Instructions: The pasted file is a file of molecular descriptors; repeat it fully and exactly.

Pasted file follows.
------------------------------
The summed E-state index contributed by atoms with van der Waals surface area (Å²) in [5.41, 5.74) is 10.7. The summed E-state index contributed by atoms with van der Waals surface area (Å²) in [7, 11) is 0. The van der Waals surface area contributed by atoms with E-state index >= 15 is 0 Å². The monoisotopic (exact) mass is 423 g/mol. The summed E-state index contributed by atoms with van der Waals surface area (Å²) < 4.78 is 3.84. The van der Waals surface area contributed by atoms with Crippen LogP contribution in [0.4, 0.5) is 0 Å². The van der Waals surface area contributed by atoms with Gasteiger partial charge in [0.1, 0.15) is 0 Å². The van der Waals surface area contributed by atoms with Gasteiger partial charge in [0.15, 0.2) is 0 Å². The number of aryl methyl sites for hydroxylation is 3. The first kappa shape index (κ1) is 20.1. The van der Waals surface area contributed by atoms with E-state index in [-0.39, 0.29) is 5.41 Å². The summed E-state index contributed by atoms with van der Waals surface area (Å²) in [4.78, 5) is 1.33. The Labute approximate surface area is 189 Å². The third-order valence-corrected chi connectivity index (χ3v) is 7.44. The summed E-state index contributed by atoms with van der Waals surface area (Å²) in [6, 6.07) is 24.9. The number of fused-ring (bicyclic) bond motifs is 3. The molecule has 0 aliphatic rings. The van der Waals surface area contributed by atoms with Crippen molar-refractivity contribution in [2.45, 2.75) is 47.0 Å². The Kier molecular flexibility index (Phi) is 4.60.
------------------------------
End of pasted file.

The summed E-state index contributed by atoms with van der Waals surface area (Å²) in [5.41, 5.74) is 10.7. The summed E-state index contributed by atoms with van der Waals surface area (Å²) in [7, 11) is 0. The van der Waals surface area contributed by atoms with E-state index >= 15 is 0 Å². The monoisotopic (exact) mass is 423 g/mol. The summed E-state index contributed by atoms with van der Waals surface area (Å²) < 4.78 is 3.84. The van der Waals surface area contributed by atoms with Crippen LogP contribution in [0.4, 0.5) is 0 Å². The van der Waals surface area contributed by atoms with Gasteiger partial charge in [0.1, 0.15) is 0 Å². The van der Waals surface area contributed by atoms with Gasteiger partial charge in [0.15, 0.2) is 0 Å². The number of aryl methyl sites for hydroxylation is 3. The first kappa shape index (κ1) is 20.1. The van der Waals surface area contributed by atoms with E-state index in [-0.39, 0.29) is 5.41 Å². The summed E-state index contributed by atoms with van der Waals surface area (Å²) in [4.78, 5) is 1.33. The Labute approximate surface area is 189 Å². The third-order valence-corrected chi connectivity index (χ3v) is 7.44. The summed E-state index contributed by atoms with van der Waals surface area (Å²) in [6, 6.07) is 24.9. The number of fused-ring (bicyclic) bond motifs is 3. The molecule has 0 aliphatic rings. The van der Waals surface area contributed by atoms with Crippen molar-refractivity contribution in [2.45, 2.75) is 47.0 Å². The Kier molecular flexibility index (Phi) is 4.60.